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The Myth of Central Bank Independence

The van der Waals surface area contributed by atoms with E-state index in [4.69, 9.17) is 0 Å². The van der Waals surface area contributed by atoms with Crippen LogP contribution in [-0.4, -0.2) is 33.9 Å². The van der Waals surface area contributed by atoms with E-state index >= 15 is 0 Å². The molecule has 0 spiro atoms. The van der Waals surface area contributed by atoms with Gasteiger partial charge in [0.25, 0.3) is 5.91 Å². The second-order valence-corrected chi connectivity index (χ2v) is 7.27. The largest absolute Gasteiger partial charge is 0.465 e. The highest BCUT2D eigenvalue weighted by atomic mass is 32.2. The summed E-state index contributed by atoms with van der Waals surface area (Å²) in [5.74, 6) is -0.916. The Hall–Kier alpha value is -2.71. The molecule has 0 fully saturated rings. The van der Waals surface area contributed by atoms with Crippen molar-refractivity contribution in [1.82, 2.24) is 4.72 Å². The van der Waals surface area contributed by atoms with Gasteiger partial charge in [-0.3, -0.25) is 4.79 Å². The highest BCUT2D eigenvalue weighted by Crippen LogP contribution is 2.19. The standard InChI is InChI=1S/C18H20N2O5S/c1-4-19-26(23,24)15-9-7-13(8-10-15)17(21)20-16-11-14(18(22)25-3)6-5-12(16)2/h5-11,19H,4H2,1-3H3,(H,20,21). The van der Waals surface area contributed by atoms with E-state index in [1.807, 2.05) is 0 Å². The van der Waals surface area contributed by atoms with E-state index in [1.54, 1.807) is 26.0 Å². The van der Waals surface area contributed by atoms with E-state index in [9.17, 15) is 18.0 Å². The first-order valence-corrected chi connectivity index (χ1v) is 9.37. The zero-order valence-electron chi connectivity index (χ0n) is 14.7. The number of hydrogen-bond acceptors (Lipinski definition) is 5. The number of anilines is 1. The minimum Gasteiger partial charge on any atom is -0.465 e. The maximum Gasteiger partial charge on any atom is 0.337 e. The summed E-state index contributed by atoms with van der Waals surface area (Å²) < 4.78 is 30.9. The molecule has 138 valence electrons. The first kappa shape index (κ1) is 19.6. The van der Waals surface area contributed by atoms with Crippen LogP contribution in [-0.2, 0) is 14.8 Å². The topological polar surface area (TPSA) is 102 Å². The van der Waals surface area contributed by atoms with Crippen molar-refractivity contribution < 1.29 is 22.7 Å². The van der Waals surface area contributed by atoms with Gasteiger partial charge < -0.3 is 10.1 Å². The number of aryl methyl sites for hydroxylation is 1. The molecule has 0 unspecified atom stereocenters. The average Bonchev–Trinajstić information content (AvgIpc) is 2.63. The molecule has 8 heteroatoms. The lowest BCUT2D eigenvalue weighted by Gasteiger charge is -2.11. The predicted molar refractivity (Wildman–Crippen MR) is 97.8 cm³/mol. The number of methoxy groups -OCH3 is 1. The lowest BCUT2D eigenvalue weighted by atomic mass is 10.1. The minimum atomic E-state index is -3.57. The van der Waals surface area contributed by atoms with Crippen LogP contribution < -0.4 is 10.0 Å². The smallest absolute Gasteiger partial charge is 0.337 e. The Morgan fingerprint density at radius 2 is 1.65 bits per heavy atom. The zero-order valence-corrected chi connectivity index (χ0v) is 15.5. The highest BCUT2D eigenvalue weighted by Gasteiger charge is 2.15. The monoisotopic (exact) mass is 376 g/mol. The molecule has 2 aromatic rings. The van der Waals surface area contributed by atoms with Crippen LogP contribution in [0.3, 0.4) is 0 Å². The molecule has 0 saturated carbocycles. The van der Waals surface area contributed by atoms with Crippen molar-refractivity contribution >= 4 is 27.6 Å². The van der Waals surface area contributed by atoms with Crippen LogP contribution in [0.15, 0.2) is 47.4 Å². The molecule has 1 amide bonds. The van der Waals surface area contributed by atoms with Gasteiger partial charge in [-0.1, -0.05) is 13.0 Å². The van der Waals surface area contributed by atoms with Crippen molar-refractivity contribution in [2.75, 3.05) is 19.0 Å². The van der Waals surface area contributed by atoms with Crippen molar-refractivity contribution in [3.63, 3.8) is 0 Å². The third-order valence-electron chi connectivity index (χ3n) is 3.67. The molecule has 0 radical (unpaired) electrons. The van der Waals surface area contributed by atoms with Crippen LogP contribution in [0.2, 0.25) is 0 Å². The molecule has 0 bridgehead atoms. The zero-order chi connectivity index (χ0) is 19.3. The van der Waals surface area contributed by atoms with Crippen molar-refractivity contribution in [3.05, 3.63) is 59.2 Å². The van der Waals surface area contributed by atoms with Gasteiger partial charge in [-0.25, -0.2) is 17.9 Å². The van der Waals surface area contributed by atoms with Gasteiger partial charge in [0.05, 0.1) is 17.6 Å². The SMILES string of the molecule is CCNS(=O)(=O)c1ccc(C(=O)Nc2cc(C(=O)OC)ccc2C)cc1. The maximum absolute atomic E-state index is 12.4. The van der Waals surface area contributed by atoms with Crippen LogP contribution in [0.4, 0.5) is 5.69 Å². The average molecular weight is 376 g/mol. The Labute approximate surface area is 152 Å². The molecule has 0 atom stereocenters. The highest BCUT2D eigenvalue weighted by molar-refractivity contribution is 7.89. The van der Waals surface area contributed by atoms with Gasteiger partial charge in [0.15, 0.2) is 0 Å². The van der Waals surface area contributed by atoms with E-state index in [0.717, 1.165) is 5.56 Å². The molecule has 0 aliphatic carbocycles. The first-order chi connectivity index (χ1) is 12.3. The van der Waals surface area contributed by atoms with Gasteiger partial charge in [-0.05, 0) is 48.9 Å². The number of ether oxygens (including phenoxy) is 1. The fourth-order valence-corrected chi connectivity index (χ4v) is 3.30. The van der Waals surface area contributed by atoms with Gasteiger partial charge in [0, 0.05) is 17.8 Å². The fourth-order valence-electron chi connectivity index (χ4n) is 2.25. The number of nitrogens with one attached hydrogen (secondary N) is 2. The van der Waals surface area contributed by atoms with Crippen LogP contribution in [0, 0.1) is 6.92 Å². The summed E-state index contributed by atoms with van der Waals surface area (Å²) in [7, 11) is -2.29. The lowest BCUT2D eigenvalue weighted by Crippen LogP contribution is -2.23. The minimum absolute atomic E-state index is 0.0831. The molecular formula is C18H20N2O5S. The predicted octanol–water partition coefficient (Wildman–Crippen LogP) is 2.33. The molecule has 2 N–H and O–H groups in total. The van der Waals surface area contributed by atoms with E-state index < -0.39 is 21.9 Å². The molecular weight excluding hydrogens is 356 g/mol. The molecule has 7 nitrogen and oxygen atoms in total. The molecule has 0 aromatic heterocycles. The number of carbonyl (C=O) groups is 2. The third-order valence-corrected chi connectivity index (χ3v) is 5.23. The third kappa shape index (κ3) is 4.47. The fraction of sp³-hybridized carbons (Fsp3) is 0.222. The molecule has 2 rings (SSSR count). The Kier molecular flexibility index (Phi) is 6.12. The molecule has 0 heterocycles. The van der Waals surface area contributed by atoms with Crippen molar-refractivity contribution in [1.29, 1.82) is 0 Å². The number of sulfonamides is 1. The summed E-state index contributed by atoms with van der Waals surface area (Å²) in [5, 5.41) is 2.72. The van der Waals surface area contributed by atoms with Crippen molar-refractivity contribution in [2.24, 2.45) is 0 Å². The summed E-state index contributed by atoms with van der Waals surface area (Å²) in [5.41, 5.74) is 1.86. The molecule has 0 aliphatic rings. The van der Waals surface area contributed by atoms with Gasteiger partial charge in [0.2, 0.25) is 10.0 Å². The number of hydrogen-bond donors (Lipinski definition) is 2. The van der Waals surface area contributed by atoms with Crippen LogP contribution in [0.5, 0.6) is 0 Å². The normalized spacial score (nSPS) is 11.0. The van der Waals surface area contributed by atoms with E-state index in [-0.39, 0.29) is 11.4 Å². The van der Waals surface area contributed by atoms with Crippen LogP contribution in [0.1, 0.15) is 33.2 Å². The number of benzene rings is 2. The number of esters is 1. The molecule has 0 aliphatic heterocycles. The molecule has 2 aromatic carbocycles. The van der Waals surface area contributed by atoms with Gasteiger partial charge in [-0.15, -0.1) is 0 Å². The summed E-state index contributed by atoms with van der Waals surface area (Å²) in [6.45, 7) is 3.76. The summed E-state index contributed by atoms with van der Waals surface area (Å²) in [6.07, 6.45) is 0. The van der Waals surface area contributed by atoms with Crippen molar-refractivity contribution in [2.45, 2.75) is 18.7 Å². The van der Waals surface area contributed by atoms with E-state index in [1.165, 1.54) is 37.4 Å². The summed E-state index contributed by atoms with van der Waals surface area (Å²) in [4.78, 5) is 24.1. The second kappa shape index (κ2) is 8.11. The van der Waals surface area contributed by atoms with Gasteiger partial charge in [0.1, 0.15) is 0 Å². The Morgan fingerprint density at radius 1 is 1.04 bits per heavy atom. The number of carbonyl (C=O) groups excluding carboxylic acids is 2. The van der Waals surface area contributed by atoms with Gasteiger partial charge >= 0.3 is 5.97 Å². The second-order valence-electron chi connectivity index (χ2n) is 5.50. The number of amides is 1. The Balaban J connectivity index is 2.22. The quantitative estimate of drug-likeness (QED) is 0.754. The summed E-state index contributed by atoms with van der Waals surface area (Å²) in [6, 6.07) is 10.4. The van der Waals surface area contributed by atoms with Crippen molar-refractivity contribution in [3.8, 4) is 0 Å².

The Federal Reserve frequently emphasizes its independence from government, stresses the importance of independence as the foundation for accountability to the “dual mandate,” and frequently invokes an “independence defense” when confronted with any proposed institutional redesign not acceptable to the Federal Reserve. Much of the academic community accepts the conventional wisdom that independent central banks generate better policy outcomes than less independent central banks, on the basis of an extensive body of econometric research that claims a significant inverse relationship between measures of independence and inflation. This paper argues that these views amount to more myth than reality. No serious observer of the Federal Reserve’s performance can accept its claim that it is not influenced by politics. The conventional wisdom so widely accepted in the academic literature is based on a confused perception of independence that fails to distinguish between legal (de jure) and actual (de facto) independence. The statistical evidence is fundamentally flawed for a number of reasons, which this paper discusses.

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